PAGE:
Sunday, 30 September 2012

The Gift of eBooks

An Israeli friend of mine and I embarked on a bald experiment in the name of science: it involved me buying my friend an ebook through Amazon’s kindle shop. Specifically, I bought my friend a copy of Christopher Hitchens’ last ebook, Mortality (highly recommended, in case you can’t be bothered to read my review).
First, some background. Amazon.com is a USA shop where one can buy books published in the USA and have them posted to any address in the world. However, with ebooks things are not that simple: international copyright regulations dictate that when one buys an ebook, one’s country is determined by their location at the moment of purchasing. Thus Amazon.com can only sell ebook editions published for the American market to Americans and ebook editions published for Australians to Australians. Why is that? Because, as explained in John Scalzi’s blog here, authors sell the rights for their books to different publishers in different countries. It’s the same book, but publisher A is only allowed to sell it in the USA, whereas publisher B is only allowed to sell it in Australia. For the sake of our experiment here, Israel is equivalent to the USA: due to its small size and small demand for English language books, Amazon regards Israeli ebook consumers as Americans.
Back to the case at hand and Mortality: Amazon sells Mortality for $13 to Americans and $10 to Australians. Me, I’m used to using VPN to make Amazon think I come from different countries and shop around for cheaper prices; my friend is a noble guy with morals*, so I suggested I buy him the Australian edition as a gift through the Amazon website.
When my friend agreed, I went and bought him the ebook. It was the usual Amazon Kindle experience: quick and efficient. However, when he tried to receive his gift he got the following message instead:


As the message states, my friend was unable to acquire the ebook that Amazon just took $10 from me to buy him. Amazon knew who I was buying the ebook for – that is how its ebook gifts mechanism works – and allowed me to buy the ebook. It did not, however, allow my friend to receive the ebook. Neither did it allow me to get my money back: instead it credited my friend with $10.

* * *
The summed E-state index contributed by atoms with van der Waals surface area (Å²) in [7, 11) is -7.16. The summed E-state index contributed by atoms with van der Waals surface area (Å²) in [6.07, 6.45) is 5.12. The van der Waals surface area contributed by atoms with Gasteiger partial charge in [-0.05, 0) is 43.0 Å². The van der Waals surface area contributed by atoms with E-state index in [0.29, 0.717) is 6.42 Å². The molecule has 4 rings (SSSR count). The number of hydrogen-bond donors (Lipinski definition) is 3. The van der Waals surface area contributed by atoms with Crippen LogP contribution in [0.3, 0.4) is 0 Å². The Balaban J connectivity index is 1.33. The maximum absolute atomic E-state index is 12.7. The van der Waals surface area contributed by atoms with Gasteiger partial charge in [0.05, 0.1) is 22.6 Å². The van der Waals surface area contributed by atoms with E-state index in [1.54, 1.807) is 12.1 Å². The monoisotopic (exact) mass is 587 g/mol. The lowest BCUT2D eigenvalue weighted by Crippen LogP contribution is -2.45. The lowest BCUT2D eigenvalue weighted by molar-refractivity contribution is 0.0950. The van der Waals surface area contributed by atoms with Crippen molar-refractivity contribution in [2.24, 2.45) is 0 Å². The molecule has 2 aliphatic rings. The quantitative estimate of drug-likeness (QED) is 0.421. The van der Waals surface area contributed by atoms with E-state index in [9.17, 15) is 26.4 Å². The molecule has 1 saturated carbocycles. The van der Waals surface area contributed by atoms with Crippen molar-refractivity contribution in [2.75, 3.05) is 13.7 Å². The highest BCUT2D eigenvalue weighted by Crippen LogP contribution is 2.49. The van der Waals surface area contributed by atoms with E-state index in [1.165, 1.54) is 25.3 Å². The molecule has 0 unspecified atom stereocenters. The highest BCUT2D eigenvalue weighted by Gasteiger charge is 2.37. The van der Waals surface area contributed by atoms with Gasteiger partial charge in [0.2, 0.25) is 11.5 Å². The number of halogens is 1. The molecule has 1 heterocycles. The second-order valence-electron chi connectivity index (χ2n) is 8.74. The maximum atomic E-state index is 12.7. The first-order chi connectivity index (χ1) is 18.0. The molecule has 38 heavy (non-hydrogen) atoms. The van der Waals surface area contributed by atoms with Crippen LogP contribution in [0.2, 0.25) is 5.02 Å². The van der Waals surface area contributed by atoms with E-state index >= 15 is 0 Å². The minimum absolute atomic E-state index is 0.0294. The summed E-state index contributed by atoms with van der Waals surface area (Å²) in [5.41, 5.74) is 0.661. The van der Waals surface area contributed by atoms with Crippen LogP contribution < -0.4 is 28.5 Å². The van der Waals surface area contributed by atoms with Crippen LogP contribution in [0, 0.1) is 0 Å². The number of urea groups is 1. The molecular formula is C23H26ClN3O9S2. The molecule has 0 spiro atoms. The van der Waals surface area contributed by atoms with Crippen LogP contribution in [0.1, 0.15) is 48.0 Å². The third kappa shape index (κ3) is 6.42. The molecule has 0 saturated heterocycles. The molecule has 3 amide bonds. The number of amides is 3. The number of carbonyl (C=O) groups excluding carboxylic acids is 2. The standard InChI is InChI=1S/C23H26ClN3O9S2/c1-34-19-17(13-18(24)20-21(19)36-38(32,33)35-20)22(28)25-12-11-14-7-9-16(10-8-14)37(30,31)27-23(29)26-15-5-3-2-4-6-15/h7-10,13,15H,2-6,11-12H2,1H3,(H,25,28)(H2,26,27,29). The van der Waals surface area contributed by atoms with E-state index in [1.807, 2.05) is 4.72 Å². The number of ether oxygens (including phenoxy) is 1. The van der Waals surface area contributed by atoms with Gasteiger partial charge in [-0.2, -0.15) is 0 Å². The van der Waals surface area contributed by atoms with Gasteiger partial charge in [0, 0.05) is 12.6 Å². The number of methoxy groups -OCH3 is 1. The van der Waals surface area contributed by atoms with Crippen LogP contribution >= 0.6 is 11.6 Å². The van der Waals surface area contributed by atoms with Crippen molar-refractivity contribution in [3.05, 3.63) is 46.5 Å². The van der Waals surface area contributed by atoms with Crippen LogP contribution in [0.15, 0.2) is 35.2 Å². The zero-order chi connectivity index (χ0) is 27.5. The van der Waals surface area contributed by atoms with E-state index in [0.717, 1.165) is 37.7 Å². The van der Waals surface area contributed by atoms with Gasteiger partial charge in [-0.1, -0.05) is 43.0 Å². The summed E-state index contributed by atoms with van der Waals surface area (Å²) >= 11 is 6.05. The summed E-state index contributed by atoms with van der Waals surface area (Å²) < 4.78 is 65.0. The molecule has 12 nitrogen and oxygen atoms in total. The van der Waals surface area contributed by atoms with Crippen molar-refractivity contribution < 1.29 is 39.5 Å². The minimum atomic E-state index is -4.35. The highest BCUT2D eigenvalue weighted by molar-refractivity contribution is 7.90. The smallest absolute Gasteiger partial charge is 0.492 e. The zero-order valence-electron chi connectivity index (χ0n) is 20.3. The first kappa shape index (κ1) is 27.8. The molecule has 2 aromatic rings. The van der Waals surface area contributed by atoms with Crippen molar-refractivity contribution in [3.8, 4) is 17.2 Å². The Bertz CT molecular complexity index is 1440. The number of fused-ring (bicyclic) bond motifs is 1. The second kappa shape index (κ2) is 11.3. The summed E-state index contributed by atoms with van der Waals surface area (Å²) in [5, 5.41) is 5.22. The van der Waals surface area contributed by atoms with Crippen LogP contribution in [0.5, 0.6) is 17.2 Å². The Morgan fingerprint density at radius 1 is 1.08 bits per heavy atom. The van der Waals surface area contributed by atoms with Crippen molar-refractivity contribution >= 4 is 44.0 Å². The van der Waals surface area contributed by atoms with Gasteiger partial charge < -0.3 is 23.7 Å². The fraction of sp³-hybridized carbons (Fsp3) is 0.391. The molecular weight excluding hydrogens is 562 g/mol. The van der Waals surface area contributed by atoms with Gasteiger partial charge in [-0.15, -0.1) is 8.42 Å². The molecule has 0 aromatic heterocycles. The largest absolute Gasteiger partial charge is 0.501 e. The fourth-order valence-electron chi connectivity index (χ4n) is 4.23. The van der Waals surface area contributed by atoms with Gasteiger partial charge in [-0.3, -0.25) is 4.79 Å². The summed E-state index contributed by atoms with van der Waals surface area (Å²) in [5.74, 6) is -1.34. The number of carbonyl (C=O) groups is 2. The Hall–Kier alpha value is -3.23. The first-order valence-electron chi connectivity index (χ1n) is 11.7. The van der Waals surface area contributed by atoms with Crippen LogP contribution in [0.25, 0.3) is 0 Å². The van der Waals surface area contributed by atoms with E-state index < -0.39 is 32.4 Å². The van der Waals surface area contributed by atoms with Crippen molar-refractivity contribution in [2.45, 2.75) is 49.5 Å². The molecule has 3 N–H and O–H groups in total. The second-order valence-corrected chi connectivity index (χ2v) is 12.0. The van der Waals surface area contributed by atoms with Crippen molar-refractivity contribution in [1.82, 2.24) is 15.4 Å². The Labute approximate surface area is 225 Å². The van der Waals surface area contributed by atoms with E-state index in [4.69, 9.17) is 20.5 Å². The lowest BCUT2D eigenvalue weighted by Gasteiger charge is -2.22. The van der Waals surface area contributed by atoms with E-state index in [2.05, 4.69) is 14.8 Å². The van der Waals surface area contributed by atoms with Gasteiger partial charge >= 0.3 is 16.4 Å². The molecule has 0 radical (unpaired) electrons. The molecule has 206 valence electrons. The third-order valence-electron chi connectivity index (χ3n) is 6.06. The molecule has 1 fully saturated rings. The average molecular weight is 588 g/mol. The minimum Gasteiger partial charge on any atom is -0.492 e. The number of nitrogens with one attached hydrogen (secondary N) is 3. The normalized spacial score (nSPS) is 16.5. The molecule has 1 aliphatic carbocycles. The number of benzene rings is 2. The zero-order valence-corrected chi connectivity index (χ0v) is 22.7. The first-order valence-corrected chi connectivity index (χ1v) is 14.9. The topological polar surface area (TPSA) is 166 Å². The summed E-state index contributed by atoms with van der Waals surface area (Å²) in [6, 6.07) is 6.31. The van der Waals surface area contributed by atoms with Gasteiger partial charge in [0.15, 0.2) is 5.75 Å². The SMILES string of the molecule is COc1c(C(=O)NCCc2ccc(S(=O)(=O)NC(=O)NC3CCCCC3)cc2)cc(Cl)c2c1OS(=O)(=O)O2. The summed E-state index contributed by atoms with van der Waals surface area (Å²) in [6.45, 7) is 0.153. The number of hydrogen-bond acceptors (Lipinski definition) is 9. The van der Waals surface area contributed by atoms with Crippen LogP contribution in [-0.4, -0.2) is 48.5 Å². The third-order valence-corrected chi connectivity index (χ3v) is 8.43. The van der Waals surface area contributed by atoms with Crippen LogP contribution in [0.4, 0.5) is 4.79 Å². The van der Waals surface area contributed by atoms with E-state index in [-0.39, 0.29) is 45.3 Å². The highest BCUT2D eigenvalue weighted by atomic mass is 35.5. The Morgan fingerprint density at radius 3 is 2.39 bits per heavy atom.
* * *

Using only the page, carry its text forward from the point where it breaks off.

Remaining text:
It goes without saying that I find the situation unsatisfactory. No matter how many times Scalzi might try and explain the matter of international book rights on his blog, I still consider it dumb, dumb, dumb. Let me explain.
We are told that copyrights are there to promote creativity and ensure the creators get their share. Is that the case here? No, it isn’t! As my case clearly shows, I can buy my friend the paper version of Mortality and have it posted to him, but I cannot do so with the ebook. You see, an Australian buyer is prevented from buying the American edition of the ebook, while an Israeli reader is prevented from reading the Australian version. Through this dumb and dumber line of thinking, I am left unable to give the gift of ebooks to overseas friends.
How can this silly state promote creativity and ensure income for the creators? This is a setting shouting for piracy to come in and fill the gap.


*I will leave the discussion on whether it is immoral to cheat the country set book rights out of scope of this post. Obviously, I personally couldn’t care less; I actually consider breaking violations of these agreements a service to the general improvement of society. My friend would probably beg to differ, though.

Thursday, 27 September 2012

No Sacrifice At All

P1000010

What can one say about a country that appears to be struggling so much with its identity it forces its citizens to sit down and do nothing for one day each year? As in, properly sit down: try and drive a car and you’ll be stoned; radio stations are off the air, the works.
I’m talking about Israel and what seems to be its eternal struggle for identity. In this struggle this self proclaimed secular state adopts a religious holiday, Yom Kippur, and forces it – emphasis on force – on the whole of its population.
Yet theocracy is not my main concern in this post; there are good reasons for me leaving Israel in my wake. This one is personal.